Guinea is divided by ethnicity, and Conde's opponent is framing his challenge to the presidential election results in ethnic terms. Violence has followed.
A conversation about September's Millennium Development Goals summit, which lacked the voice of those MDGs mean to help, led to an event to give voice to Africa's poor.
US law enforcement has arrested several people suspected of helping Al Shabab, a Somalia terrorist group. Do those helping the group see Al Shabab's actions as terrorism, or as part of a nationalist struggle?
Voter registration for the upcoming South Sudan referendum began amid fears that large registration turnout could make it harder to reach the voter turnout threshold necessary for the referendum to be considered legitimate.
A congressional staffer explains recently passed legislation that aims to reduce Congo's "conflict minerals" industry by making it easier for activists to target US companies who import minerals from the Congo.
Nihu Ribadu, Nigeria's former 'anti-corruption czar', is running for president. While he has little chance of winning, his campaign could be a sign that a more idealistic brand of politics is rising in Nigeria.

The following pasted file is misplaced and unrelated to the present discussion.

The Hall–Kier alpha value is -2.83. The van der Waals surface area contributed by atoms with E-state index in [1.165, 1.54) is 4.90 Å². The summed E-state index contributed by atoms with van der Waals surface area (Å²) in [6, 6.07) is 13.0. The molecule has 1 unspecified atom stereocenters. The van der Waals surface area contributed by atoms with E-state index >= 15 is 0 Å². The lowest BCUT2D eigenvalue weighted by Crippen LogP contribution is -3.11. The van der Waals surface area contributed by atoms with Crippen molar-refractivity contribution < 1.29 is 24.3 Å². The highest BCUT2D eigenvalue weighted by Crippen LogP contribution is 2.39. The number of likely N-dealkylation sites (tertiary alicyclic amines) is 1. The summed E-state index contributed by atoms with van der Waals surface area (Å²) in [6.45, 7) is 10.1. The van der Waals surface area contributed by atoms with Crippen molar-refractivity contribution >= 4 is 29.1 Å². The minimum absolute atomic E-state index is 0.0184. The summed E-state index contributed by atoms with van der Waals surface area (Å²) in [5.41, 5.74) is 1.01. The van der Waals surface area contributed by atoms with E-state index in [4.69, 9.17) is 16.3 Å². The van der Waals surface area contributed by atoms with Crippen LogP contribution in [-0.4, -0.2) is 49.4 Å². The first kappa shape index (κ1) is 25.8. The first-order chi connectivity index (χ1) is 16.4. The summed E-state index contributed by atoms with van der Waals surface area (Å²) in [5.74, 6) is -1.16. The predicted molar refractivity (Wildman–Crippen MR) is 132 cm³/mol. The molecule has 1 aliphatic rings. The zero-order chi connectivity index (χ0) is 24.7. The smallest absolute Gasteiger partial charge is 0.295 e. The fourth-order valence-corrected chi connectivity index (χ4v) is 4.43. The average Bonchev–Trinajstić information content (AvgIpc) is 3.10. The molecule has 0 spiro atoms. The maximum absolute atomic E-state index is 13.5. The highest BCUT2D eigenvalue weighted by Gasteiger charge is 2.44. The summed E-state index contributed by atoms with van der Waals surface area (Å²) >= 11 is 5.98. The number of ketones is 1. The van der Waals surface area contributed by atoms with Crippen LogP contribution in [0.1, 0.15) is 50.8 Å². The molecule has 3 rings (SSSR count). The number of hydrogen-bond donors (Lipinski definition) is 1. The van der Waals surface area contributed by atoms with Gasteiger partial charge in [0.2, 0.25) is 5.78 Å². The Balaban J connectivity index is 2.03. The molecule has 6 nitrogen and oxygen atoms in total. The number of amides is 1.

A roundup of this week's news from Africa's Great Lakes region, from Rwanda's shift to English language education and Uganda's missing journalist to allegations of corruption by Congolese generals in the nation's gold mining industry.
A spokesman for politician Julius Malema threatened to 'shut down' Twitter after fake accounts making fun of Mr. Malema surfaced. South Africans responded by making Malema, known as "Juju," one of the most popular topics on Twitter Friday.
Kenya is known for its agricultural wealth, but it's younger generation is less and less interested in agriculture. If agriculture isn't made relevant and profitable, the country could suffer.
Sunday's vote – the West African country's first free democratic election in more than fifty years – went smoothly, but will voters accept the results?
Marketing executive Megan Bernstein's plan to make vuvuzelas into earrings won a competition for the best alternative use of the long plastic horns left over from this summer's World Cup.
Human rights observers think that Ugandan radio journalist Arafat Nzito is being held by the Ugandan government's security forces.
Only a few months after the World Cup, South Africans' idealism has been replaced by cynicism about the country's values and a feeling that corruption is their only shared experience.